Legislature tightens rules to slam brakes on ‘Chauffeurgate’

2012-05-03 00:00

THE KwaZulu-Natal Legislature yesterday slammed the brakes on a controversial policy that allowed some MPLs to be chauffeured at taxpayers’ expense.

The policy was introduced last year to cater for MPLs with special needs, but was open to abuse.

The Witness reported last month that 22 MPLs were being chauffeur-driven at a cost of R264 000 a month.

Seventeen of the MPLs were from the ANC and the others were from the IFP, the legislature was told at the time.

The Democratic Alliance even wrote to Public Protector Thuli Madonsela asking her to probe what it called “Chauffeurgate”.

Rules committee chairperson and deputy speaker Mtholephi Mthimkhulu said yesterday the policy — which had been in place for just under a year — had been wrongly associated with chauffeurs for elected representatives.

Among the loopholes identified was that an MPL needed only a single medical certificate from a general practitioner approving a request for assistance.

The changes introduced to tighten up on the policy include:

• While a member needing assistance will still submit a medical certificate from a general practitioner, it will have to be supported by a medical specialist within that field;

• At a political level, instead of the request for assistance being submitted to the chief whip of the party concerned, it will have to be submitted to the whips’ forum, in which all political parties in the legislature are represented;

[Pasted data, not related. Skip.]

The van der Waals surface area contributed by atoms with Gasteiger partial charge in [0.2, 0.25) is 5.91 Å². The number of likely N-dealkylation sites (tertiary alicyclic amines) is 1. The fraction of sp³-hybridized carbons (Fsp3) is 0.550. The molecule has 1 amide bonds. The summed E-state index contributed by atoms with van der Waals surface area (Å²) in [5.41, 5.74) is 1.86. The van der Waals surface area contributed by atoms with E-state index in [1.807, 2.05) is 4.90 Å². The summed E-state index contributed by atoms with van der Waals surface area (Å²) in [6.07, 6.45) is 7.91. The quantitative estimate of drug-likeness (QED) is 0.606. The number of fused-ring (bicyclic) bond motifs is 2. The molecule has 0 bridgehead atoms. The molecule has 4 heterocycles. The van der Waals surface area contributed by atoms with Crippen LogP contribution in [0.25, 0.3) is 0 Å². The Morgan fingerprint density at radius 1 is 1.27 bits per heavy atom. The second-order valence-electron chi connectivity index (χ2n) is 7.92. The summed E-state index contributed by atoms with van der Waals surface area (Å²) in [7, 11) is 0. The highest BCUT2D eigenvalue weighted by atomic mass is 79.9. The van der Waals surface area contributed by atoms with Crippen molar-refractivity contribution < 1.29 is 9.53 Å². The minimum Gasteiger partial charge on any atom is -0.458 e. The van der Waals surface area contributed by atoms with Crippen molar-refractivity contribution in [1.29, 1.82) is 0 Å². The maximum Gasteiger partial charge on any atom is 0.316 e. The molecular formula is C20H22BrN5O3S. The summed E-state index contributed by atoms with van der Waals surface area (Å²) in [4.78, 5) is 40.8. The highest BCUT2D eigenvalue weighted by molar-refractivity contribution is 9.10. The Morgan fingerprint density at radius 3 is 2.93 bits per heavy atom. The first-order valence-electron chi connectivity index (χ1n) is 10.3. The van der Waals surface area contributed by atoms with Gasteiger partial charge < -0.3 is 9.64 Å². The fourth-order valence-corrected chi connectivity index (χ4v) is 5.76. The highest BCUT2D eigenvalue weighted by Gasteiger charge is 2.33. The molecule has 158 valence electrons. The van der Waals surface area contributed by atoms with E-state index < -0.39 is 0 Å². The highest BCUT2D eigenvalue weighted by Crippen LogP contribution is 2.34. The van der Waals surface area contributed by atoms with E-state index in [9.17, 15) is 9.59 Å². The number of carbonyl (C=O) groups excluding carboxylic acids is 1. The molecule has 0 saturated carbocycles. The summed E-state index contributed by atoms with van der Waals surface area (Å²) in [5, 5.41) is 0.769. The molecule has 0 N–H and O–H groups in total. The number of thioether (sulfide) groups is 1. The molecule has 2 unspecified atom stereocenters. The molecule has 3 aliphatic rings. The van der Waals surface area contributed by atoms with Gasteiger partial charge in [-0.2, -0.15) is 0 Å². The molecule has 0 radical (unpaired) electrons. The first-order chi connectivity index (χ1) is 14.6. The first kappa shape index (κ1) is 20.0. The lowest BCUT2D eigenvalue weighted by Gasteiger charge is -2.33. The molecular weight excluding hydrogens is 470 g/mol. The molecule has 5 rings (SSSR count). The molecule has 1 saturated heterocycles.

• Once the whips have received the request for assistance the legislature will seek two additional medical opinions from specialists in that particular field;

• Once this process is completed, the request for submission will be forwarded to the office of the speaker, with the whips’ recommendations and that of the three medical specialists;

• While the review process is under way, all members who enjoy assistance at taxpayers’ expense will have to re-apply in terms of the new rules within 30 days;

• Failure to reapply will be interpreted to mean that a member concerned no longer requires the legislature’s intervention and, as such, the assistance will cease.

DA provincial leader Sizwe Mchunu welcomed the amendments and said his party would make further submissions to ensure all loopholes were closed and there was no room for abuse.

The IFP’s Mntomuhle Khawula also welcomed the changes.

“When we attended the [IFP’s] national council, they also complained about this policy, saying it was open to abuse as it stood, which opened our eyes as the KZN caucus.”

• thobani.ngqulunga@witness.co.za

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